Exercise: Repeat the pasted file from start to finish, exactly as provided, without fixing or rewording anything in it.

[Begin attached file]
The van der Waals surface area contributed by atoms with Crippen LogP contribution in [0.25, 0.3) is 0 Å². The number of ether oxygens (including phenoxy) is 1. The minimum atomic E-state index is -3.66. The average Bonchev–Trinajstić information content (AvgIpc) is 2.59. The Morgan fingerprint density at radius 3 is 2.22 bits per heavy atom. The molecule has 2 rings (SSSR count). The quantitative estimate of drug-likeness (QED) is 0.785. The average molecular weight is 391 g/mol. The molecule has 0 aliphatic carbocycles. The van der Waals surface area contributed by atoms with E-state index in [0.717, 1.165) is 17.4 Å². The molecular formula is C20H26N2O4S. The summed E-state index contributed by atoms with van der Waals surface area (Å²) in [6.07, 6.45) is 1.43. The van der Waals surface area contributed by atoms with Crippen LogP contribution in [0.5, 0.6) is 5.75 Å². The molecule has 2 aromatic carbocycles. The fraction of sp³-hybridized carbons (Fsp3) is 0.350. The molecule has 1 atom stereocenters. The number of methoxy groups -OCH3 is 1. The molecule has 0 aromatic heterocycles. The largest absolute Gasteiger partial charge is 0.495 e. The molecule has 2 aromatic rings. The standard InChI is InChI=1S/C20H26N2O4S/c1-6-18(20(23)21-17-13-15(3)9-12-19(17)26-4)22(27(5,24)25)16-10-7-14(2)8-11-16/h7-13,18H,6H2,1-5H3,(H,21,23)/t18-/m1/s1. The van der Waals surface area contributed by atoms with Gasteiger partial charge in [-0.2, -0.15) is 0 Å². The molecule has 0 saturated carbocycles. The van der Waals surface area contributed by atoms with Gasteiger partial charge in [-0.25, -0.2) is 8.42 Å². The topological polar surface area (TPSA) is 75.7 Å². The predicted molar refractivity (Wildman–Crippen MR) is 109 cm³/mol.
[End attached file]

The van der Waals surface area contributed by atoms with Crippen LogP contribution in [0.25, 0.3) is 0 Å². The number of ether oxygens (including phenoxy) is 1. The minimum atomic E-state index is -3.66. The average Bonchev–Trinajstić information content (AvgIpc) is 2.59. The Morgan fingerprint density at radius 3 is 2.22 bits per heavy atom. The molecule has 2 rings (SSSR count). The quantitative estimate of drug-likeness (QED) is 0.785. The average molecular weight is 391 g/mol. The molecule has 0 aliphatic carbocycles. The van der Waals surface area contributed by atoms with E-state index in [0.717, 1.165) is 17.4 Å². The molecular formula is C20H26N2O4S. The summed E-state index contributed by atoms with van der Waals surface area (Å²) in [6.07, 6.45) is 1.43. The van der Waals surface area contributed by atoms with Crippen LogP contribution in [0.5, 0.6) is 5.75 Å². The molecule has 2 aromatic carbocycles. The fraction of sp³-hybridized carbons (Fsp3) is 0.350. The molecule has 1 atom stereocenters. The number of methoxy groups -OCH3 is 1. The molecule has 0 aromatic heterocycles. The largest absolute Gasteiger partial charge is 0.495 e. The molecule has 2 aromatic rings. The standard InChI is InChI=1S/C20H26N2O4S/c1-6-18(20(23)21-17-13-15(3)9-12-19(17)26-4)22(27(5,24)25)16-10-7-14(2)8-11-16/h7-13,18H,6H2,1-5H3,(H,21,23)/t18-/m1/s1. The van der Waals surface area contributed by atoms with Gasteiger partial charge in [-0.2, -0.15) is 0 Å². The molecule has 0 saturated carbocycles. The van der Waals surface area contributed by atoms with Gasteiger partial charge in [-0.25, -0.2) is 8.42 Å². The topological polar surface area (TPSA) is 75.7 Å². The predicted molar refractivity (Wildman–Crippen MR) is 109 cm³/mol.